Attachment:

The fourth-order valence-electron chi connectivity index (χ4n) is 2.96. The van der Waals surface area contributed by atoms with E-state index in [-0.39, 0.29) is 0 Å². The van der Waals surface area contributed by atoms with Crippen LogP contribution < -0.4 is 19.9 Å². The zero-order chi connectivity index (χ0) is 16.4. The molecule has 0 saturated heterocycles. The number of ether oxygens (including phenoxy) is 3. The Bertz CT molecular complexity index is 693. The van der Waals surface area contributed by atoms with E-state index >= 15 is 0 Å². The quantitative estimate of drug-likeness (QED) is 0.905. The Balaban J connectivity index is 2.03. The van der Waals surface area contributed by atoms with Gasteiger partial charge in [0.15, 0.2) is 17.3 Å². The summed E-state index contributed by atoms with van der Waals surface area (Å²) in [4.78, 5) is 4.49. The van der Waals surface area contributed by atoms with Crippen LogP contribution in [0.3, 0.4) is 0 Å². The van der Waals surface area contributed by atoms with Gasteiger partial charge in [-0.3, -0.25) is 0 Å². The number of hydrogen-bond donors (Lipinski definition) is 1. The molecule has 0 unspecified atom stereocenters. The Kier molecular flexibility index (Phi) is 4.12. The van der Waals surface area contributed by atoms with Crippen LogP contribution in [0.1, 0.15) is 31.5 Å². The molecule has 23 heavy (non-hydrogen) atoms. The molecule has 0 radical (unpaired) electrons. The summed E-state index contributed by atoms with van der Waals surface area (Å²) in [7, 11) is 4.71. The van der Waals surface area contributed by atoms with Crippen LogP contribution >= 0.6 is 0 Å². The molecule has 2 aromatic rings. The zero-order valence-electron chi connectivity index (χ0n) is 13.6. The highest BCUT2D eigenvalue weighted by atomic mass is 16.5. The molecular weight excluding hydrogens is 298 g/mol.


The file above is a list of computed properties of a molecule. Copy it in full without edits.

The fourth-order valence-electron chi connectivity index (χ4n) is 2.96. The van der Waals surface area contributed by atoms with E-state index in [-0.39, 0.29) is 0 Å². The van der Waals surface area contributed by atoms with Crippen LogP contribution < -0.4 is 19.9 Å². The zero-order chi connectivity index (χ0) is 16.4. The molecule has 0 saturated heterocycles. The number of ether oxygens (including phenoxy) is 3. The Bertz CT molecular complexity index is 693. The van der Waals surface area contributed by atoms with E-state index >= 15 is 0 Å². The quantitative estimate of drug-likeness (QED) is 0.905. The Balaban J connectivity index is 2.03. The van der Waals surface area contributed by atoms with Gasteiger partial charge in [0.15, 0.2) is 17.3 Å². The summed E-state index contributed by atoms with van der Waals surface area (Å²) in [4.78, 5) is 4.49. The van der Waals surface area contributed by atoms with Crippen LogP contribution in [0.3, 0.4) is 0 Å². The van der Waals surface area contributed by atoms with Gasteiger partial charge in [-0.3, -0.25) is 0 Å². The number of hydrogen-bond donors (Lipinski definition) is 1. The molecule has 0 unspecified atom stereocenters. The Kier molecular flexibility index (Phi) is 4.12. The van der Waals surface area contributed by atoms with Crippen LogP contribution in [0.1, 0.15) is 31.5 Å². The molecule has 23 heavy (non-hydrogen) atoms. The molecule has 0 radical (unpaired) electrons. The summed E-state index contributed by atoms with van der Waals surface area (Å²) in [7, 11) is 4.71. The van der Waals surface area contributed by atoms with Crippen LogP contribution >= 0.6 is 0 Å². The molecule has 2 aromatic rings. The zero-order valence-electron chi connectivity index (χ0n) is 13.6. The highest BCUT2D eigenvalue weighted by atomic mass is 16.5. The molecular weight excluding hydrogens is 298 g/mol.